Monday, June 24, 2024

54% of people look through more search results vs. 5 years ago

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A majority of Americans are spending more time searching for services online today than five years ago — and they’re frustrated about it, according to a new survey.

Why we care. Search engines are supposed to help people find information they want or need. This survey indicates that subpar search engine results and experiences may be failing to help users accomplish tasks, frustrating them.

Search engine frustration. Respondents were asked which part of the process of searching for services online was most frustrating to them. The top three:

  • Looking through search results: 26%
  • Coming up with the right search term: 22%
  • Visiting multiple websites: 21%

My reaction: These are all problems that Google’s AI Overviews, ChatGPT and other answer engines will someday (soon?) be in a position to solve. However, the full promise of generative AI in search has not been realized.

More searching. A majority of respondents said they look through more search results compared to five years ago:

  • More: 54% (19% “a lot more”; 35% “a little more”).
  • Less: 27% (19% “a little less”; 8% “a lot less”).
  • About the same: 20%.

A majority of respondents also said they spend more time searching when looking for services online:

  • More time: 51% (16% “a lot more”; 35% “a little more”).
  • Less time: 28% (18% “a little less”; 10% “a lot less”).
  • About the same amount of time: 21%.

My reaction: Users have been increasingly frustrated by Google’s search quality – and this is further confirmation that we’re not imagining it – despite Google telling us people love AI Overviews and Search results. Google told us Search usage is increasing due to AI Overviews – but is that because they are researching more deeply or because they can’t find the right answers?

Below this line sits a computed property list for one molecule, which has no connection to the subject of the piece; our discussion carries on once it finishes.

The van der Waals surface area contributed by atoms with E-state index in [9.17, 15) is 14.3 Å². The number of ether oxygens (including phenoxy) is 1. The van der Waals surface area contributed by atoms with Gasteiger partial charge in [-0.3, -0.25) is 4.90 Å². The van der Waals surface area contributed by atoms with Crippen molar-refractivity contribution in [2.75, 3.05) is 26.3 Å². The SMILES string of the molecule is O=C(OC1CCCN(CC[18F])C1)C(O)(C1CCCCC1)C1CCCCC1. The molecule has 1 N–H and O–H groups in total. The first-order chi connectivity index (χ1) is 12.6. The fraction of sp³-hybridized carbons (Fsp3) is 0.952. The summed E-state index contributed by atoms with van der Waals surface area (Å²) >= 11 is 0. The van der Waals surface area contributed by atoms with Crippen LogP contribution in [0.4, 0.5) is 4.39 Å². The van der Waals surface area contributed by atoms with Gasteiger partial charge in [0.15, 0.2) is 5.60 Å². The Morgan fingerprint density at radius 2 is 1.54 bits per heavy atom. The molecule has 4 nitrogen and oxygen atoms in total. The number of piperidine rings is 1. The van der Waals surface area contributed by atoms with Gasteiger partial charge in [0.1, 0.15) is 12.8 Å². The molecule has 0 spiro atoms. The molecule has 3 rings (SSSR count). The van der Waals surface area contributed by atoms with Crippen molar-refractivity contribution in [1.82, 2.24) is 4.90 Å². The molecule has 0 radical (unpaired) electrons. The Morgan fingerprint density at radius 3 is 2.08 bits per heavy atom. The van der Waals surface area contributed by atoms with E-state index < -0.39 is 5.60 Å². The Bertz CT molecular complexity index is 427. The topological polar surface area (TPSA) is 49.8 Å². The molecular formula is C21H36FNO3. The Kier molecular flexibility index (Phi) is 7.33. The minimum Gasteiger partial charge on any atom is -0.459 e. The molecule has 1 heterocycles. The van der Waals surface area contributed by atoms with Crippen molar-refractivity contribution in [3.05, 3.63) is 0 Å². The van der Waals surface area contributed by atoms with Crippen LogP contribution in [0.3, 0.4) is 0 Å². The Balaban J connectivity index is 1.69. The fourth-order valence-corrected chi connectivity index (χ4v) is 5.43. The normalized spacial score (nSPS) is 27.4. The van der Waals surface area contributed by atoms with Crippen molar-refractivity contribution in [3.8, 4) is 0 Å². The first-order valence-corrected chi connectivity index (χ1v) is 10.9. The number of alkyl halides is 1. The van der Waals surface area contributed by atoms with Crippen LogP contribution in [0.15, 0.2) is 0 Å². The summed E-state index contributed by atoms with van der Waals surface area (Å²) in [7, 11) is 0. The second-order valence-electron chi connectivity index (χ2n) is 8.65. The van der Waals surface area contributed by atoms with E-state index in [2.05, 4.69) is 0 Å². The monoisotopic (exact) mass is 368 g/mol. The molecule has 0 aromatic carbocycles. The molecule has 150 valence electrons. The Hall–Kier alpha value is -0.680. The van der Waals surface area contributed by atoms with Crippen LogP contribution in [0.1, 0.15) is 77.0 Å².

Low PPC ad relevance. Only 12% of respondents said search ads were relevant to them. Yes, PPC ads just barely beat out radio at 10% in this survey.

  • More respondents said they encounter more relevant ads on six other channels: television (41%), YouTube (37%), Facebook (32%), Instagram (32%), TikTok (19%), websites (18%).

My reaction: I’m shocked that television is number one, though I’m less surprised to see that multiple social platforms rank higher right now – especially in light of more users using social for search and discovery, perhaps due to a growing frustration with ads on search results.

What else. On the SERPs, 35% of respondents said they skip (I assume scroll past) ads to go to the website (organic) results. Also:

  • 33% look for sources/companies they recognize by name (hello, brand recognition).
  • 33% look for results with higher star ratings.

Less surprising. Other findings of note:

  • 30% of respondents believe services that appear higher in search results are usually more relevant.
  • 46% of respondents said having “credible” results would make the search experience more enjoyable.
  • 86% of respondents believe they almost always, or more often than not, can distinguish between organic and paid results.
  • 47% believe it’s easier to tell the difference between organic and paid results; 37% think it’s harder; 16% believe it’s no different vs. five years ago.

But. It’s also entirely possible that some, or many, of the survey respondents aren’t the most technologically savvy.

About the data. The survey of 1,000 U.S. adults was designed to ensure a national representation in terms of gender, age and region. It was conducted in late February by Dynata, an independent market research company, on behalf of Scorpion, which provides technology and services for local businesses.

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